The telephony denial of service attack
Posted on 17 May 2010.
While you're wondering why your phone is ringing incessantly and every time you answer it you hear nothing, a recorded message or an advertisement, thieves are likely pillaging your bank, online trading, and other money management accounts.

The telephony denial of service (TDOS) attack is a way to divert your attention from what's really going on, and a way to make you unavailable to banks and other financial institutions.

According to NJToday, the scheme works like this: cyber thieves have somehow managed to obtain your account information. They get in touch with the institution where you account is open, change information such as phone number and email address - or even bank account numbers, then keep your phone line busy and prevent the institution from checking up with you and verifying the changes and confirm transactions. When they do manage to get in touch with you, it is probably too late - your account has been emptied.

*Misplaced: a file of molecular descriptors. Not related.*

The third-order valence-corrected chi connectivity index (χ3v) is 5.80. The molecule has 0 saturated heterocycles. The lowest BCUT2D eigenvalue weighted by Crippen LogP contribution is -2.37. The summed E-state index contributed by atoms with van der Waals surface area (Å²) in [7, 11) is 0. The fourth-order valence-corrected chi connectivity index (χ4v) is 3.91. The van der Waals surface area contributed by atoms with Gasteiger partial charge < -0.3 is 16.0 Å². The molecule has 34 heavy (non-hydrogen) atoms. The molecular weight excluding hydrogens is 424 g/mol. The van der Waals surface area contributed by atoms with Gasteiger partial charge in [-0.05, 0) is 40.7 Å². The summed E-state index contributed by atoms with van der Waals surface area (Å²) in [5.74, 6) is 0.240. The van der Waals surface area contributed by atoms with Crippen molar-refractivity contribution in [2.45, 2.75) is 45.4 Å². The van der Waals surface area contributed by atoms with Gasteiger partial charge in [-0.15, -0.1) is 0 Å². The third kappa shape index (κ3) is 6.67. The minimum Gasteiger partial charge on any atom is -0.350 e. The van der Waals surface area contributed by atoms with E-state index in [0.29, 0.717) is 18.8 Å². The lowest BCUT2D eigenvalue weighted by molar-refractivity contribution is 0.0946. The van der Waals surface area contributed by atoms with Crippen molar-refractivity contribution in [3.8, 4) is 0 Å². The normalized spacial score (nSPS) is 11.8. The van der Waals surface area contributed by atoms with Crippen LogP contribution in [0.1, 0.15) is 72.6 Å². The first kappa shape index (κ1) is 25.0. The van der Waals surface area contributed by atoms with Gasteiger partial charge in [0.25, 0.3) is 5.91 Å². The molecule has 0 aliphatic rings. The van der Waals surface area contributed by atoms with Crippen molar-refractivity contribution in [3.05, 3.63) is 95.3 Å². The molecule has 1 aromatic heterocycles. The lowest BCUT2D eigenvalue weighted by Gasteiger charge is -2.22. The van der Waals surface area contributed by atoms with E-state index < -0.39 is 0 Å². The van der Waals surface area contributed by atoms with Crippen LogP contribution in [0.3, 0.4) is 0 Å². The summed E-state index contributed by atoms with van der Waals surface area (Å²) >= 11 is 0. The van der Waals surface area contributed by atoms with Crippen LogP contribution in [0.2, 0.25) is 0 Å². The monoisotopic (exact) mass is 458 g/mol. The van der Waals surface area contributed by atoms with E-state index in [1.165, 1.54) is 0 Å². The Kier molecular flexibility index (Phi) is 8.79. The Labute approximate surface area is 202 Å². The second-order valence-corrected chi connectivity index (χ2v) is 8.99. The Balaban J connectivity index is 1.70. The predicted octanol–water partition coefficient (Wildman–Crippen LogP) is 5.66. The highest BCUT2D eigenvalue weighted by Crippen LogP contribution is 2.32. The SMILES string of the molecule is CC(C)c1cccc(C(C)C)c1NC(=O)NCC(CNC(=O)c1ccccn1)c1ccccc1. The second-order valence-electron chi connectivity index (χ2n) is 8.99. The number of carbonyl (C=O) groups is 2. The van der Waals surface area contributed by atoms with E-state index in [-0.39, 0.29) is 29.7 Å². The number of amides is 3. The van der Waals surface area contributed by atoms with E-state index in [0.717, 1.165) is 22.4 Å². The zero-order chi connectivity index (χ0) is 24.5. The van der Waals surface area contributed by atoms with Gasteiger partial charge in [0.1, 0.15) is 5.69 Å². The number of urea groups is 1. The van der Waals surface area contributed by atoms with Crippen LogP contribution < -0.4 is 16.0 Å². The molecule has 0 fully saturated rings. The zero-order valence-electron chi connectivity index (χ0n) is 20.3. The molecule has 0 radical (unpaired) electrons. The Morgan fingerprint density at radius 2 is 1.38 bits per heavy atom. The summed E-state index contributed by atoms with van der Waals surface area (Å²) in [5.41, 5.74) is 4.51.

The FBI has recently started warning the public about a recent resurgence of this king of TDOS attack. The scheme isn't new - the FBI was notified for the first time about this kind of attack back in November of 2009. Back then, the attacks were traced to a slew of VoIP accounts connected to automatic dialing programs, but the perpetrator(s) has remained unknown.

Usually, the victims don't realize that something suspicious is going on - they think it's a glitch with their carrier. The best thing to do if you are on the receiving end of such phone calls is to alert immediately every institution you have an account with and tell them to block it, then contact the authorities.






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